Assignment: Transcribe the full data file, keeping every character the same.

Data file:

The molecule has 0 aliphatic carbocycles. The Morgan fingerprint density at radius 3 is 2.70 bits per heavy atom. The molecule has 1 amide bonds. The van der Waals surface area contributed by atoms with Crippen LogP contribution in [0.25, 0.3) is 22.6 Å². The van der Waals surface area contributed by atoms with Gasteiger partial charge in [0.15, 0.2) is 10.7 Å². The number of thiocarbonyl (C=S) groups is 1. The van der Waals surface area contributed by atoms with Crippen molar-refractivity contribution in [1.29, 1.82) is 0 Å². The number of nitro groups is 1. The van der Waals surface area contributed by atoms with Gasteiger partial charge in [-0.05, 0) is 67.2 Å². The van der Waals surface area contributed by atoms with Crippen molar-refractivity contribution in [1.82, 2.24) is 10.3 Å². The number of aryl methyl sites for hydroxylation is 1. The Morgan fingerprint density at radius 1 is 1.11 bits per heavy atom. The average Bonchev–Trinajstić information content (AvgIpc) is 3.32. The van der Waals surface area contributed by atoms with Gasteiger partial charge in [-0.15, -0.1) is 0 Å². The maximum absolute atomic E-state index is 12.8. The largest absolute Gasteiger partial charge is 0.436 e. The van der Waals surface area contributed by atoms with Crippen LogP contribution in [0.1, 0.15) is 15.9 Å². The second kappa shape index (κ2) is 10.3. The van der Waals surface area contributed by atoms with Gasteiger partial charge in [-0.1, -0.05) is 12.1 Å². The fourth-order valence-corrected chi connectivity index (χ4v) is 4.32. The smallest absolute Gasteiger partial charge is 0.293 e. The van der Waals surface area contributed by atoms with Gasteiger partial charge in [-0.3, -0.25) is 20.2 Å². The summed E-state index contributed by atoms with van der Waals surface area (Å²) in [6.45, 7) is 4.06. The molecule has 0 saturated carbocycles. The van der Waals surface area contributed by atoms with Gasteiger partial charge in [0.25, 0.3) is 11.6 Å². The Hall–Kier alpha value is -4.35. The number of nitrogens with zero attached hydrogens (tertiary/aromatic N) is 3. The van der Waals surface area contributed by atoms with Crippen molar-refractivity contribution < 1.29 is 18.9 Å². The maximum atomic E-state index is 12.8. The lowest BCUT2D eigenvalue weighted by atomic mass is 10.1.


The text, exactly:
The molecule has 0 aliphatic carbocycles. The Morgan fingerprint density at radius 3 is 2.70 bits per heavy atom. The molecule has 1 amide bonds. The van der Waals surface area contributed by atoms with Crippen LogP contribution in [0.25, 0.3) is 22.6 Å². The van der Waals surface area contributed by atoms with Gasteiger partial charge in [0.15, 0.2) is 10.7 Å². The number of thiocarbonyl (C=S) groups is 1. The van der Waals surface area contributed by atoms with Crippen molar-refractivity contribution in [1.29, 1.82) is 0 Å². The number of nitro groups is 1. The van der Waals surface area contributed by atoms with Gasteiger partial charge in [-0.05, 0) is 67.2 Å². The van der Waals surface area contributed by atoms with Crippen molar-refractivity contribution in [1.82, 2.24) is 10.3 Å². The number of aryl methyl sites for hydroxylation is 1. The Morgan fingerprint density at radius 1 is 1.11 bits per heavy atom. The average Bonchev–Trinajstić information content (AvgIpc) is 3.32. The van der Waals surface area contributed by atoms with Gasteiger partial charge in [-0.15, -0.1) is 0 Å². The maximum absolute atomic E-state index is 12.8. The largest absolute Gasteiger partial charge is 0.436 e. The van der Waals surface area contributed by atoms with Crippen LogP contribution in [0.1, 0.15) is 15.9 Å². The second kappa shape index (κ2) is 10.3. The van der Waals surface area contributed by atoms with Gasteiger partial charge in [-0.1, -0.05) is 12.1 Å². The fourth-order valence-corrected chi connectivity index (χ4v) is 4.32. The smallest absolute Gasteiger partial charge is 0.293 e. The van der Waals surface area contributed by atoms with Gasteiger partial charge in [-0.3, -0.25) is 20.2 Å². The summed E-state index contributed by atoms with van der Waals surface area (Å²) in [6.45, 7) is 4.06. The molecule has 0 saturated carbocycles. The van der Waals surface area contributed by atoms with Gasteiger partial charge in [0.25, 0.3) is 11.6 Å². The Hall–Kier alpha value is -4.35. The number of nitrogens with zero attached hydrogens (tertiary/aromatic N) is 3. The van der Waals surface area contributed by atoms with Crippen molar-refractivity contribution < 1.29 is 18.9 Å². The maximum atomic E-state index is 12.8. The lowest BCUT2D eigenvalue weighted by atomic mass is 10.1.